Trinity Dam and Trinity River
Though seemingly a long-way from California’s Central Valley, the Trinity Dam helps supply irrigation water for Valley farmers and for hydropower production.
Constructed in the far northwest of California in the 1950s, Trinity Dam and Lewiston Dam, just downstream, increased the storage capacity of the federal Central Valley Project by more than 2.5 million acre-feet.
To get the water to the Central Valley, the 11-mile Clear Creek Tunnel transports water from Lewiston Reservoir through the Trinity Mountains to Whiskeytown Reservoir, 10 miles southwest of Shasta Dam. From Whiskeytown, Trinity River water is transported through a 3-mile tunnel to Clear Creek, which flows into the Keswick Reservoir, passing through five power plants before reaching the Sacramento River.
Trinity Dam Background
The 1955 Trinity River Division Authorization Act required minimum water releases of 120,000 acre-feet to maintain Trinity River salmon and steelhead populations, and a fish hatchery was built downstream from Lewiston Dam. With up to 90 percent of the river’s average annual flow diverted to the Sacramento River, however, the diversion contributed to the declines in Trinity River Chinook and coho salmon populations. (In 2003, the Trinity River, the largest tributary of the Klamath, was also diverted to boost flows in the lower Klamath River after a large number died the previous year.)
Consequently, the Bureau of Reclamation established the Trinity River Fish Hatchery to boost declining fish populations. As part of the establishment of the Central Valley Improvement Act in 1992, minimal annual releases are set at 340,000 acre-feet.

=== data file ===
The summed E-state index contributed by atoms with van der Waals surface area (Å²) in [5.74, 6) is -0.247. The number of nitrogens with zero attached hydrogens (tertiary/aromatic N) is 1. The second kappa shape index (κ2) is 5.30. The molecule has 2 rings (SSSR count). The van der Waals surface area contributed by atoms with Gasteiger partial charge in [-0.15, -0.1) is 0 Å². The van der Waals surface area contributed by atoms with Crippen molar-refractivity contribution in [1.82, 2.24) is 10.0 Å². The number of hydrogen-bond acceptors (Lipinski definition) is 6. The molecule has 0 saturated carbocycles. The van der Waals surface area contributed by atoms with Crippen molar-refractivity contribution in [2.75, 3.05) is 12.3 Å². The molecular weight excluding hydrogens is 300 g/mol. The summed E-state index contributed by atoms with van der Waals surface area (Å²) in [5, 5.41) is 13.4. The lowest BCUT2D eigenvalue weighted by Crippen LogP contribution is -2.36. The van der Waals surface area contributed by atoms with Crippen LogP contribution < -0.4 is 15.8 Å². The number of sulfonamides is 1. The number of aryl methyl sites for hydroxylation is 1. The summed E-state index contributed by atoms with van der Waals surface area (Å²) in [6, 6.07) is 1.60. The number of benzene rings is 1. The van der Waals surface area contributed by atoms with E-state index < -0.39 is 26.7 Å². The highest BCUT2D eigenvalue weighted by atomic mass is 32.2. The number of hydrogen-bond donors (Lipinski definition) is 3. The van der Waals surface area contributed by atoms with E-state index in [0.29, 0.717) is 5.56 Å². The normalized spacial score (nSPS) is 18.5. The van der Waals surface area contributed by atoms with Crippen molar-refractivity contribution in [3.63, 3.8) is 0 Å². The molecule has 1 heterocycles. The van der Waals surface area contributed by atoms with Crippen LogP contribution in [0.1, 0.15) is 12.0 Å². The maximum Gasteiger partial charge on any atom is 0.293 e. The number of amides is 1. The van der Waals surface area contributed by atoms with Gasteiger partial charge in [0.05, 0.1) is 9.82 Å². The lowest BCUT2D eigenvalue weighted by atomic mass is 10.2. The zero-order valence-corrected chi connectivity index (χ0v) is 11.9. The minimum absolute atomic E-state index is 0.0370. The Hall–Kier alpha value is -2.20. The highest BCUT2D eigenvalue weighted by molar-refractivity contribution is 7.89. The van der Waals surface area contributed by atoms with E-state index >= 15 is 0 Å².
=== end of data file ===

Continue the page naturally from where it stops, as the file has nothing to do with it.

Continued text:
The recovery plan for the Trinity River and its fish and wildlife populations increased flows based on water-year type and a combination of river channel rehabilitation, watershed restoration and sediment management. The plan will be used to recreate at a smaller scale the environment that existed prior to construction of the Trinity and Lewiston dams.
Trinity Dam diversions to farmers and ranchers also generated controversy after it contributed to a large fish kill, particularly of salmon.
After a dry year in 2012, the Bureau of Reclamation announced contentious plans to release more water to avoid a similar fish kill.
Trinity Dam was in the news again in 2013 as a part of updated proposals for the Bay Delta Conservation Plan. Under the proposal for tunnels in the Delta, some of the water for the tunnels would be from the Trinity River and thus draw down the reservoir at Trinity Dam.